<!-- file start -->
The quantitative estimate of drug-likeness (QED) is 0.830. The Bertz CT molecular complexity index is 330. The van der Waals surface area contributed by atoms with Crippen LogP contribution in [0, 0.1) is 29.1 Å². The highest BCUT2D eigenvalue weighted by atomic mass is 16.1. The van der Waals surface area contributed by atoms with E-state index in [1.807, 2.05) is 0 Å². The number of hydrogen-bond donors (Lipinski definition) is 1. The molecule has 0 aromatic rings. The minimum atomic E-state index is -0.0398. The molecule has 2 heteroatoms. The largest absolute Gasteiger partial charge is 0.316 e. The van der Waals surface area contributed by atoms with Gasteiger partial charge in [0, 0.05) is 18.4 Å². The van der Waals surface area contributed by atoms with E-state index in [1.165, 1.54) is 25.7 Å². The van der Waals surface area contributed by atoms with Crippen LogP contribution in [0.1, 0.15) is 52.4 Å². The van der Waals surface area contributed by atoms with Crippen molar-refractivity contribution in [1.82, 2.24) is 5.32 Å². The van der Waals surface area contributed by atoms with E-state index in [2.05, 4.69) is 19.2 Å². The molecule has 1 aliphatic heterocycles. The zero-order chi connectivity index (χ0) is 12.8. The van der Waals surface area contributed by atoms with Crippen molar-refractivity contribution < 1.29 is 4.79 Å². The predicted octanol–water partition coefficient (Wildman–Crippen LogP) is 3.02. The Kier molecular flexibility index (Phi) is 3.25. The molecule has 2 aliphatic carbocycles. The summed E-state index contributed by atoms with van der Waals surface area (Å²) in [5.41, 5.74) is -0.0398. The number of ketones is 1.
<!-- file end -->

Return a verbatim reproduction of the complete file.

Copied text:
The quantitative estimate of drug-likeness (QED) is 0.830. The Bertz CT molecular complexity index is 330. The van der Waals surface area contributed by atoms with Crippen LogP contribution in [0, 0.1) is 29.1 Å². The highest BCUT2D eigenvalue weighted by atomic mass is 16.1. The van der Waals surface area contributed by atoms with E-state index in [1.807, 2.05) is 0 Å². The number of hydrogen-bond donors (Lipinski definition) is 1. The molecule has 0 aromatic rings. The minimum atomic E-state index is -0.0398. The molecule has 2 heteroatoms. The largest absolute Gasteiger partial charge is 0.316 e. The van der Waals surface area contributed by atoms with Gasteiger partial charge in [0, 0.05) is 18.4 Å². The van der Waals surface area contributed by atoms with E-state index in [1.165, 1.54) is 25.7 Å². The van der Waals surface area contributed by atoms with Crippen LogP contribution in [0.1, 0.15) is 52.4 Å². The van der Waals surface area contributed by atoms with Crippen molar-refractivity contribution in [1.82, 2.24) is 5.32 Å². The van der Waals surface area contributed by atoms with E-state index in [2.05, 4.69) is 19.2 Å². The molecule has 1 aliphatic heterocycles. The zero-order chi connectivity index (χ0) is 12.8. The van der Waals surface area contributed by atoms with Crippen molar-refractivity contribution < 1.29 is 4.79 Å². The predicted octanol–water partition coefficient (Wildman–Crippen LogP) is 3.02. The Kier molecular flexibility index (Phi) is 3.25. The molecule has 2 aliphatic carbocycles. The summed E-state index contributed by atoms with van der Waals surface area (Å²) in [5.41, 5.74) is -0.0398. The number of ketones is 1.